Since my children all get along, there’s no need to bother with any planning. You may be right. They certainly will know your special wishes regarding your home, your bank accounts and your investments, not to mention your one-of-a-kind heirlooms (like the kind over which you and your siblings fought after your parents died).
We don’t have an estate tax problem. Why, my business has no value without me. Perhaps, but the IRS may not agree with you, especially given your inventory, equipment, real estate, loyal customer base and goodwill. Aside from potential estate tax problems, what plans have you made for the continuation or sale of your business? The business you worked decades to build could crumble in a few months or be sold for pennies on the dollar to satisfy the IRS and intra-family inheritance conflicts.
It’s too expensive. You have spent a lifetime building your wealth by working hard and making a good return on your investments. Doesn’t it make good business sense to invest in professional fees now to avoid unnecessary taxes, protect your financial legacy (both from and for your children, as appropriate) and preserve family harmony later on? What price tag can you put on that return on investment?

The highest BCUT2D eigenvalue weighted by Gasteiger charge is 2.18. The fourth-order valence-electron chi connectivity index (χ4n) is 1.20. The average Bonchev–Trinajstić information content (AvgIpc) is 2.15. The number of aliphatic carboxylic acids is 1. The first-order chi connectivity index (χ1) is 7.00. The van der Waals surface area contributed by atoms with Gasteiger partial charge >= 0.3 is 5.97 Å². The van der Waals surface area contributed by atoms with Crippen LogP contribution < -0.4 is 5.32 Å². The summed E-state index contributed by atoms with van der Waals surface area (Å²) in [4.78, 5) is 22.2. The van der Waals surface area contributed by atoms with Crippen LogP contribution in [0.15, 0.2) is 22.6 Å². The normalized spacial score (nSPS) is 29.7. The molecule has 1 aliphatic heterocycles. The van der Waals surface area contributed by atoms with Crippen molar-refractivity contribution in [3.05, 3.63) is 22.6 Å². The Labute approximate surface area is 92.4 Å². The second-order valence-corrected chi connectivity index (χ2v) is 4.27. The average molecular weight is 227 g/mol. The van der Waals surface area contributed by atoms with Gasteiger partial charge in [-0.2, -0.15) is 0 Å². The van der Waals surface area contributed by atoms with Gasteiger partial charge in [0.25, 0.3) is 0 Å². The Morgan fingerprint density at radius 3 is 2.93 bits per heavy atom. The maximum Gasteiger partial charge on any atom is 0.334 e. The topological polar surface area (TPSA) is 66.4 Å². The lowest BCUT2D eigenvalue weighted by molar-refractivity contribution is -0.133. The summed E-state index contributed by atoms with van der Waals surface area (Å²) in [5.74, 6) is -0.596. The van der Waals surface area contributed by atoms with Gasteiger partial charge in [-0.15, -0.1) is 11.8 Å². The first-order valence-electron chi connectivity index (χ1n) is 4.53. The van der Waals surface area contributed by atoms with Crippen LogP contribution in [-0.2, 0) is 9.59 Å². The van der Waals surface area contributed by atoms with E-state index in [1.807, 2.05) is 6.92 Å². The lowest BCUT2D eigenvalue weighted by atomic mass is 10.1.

We have all heard tragic stories about fortunes lost and families torn apart upon a parent’s incapacity or death, often due to poor planning or no planning. Conversely, you will enjoy greater peace of mind when you overcome procrastination through the Life & Estate Planning process.
Proper Life & Estate Planning is a Lifetime Process. Once your plan is implemented, it must be properly maintained as important changes inevitably occur in your life, the lives of your loved ones, and to the nature, value and mix of your assets. In addition, as long as Congress is in session and the Oval Office is occupied no wallet is safe.
Few Life & Estate Planning decisions are more important than the selection of your financial fiduciaries. After all, they will be responsible for taking care of your assets when you are incapacitated and upon your death. If you find this a difficult decision, then you may tend to procrastinate and eventually become disabled or die without a proper Life & Estate Plan. In this article, we will share some thoughts to help you select appropriate financial fiduciaries and hopefully avoid the procrastination trap.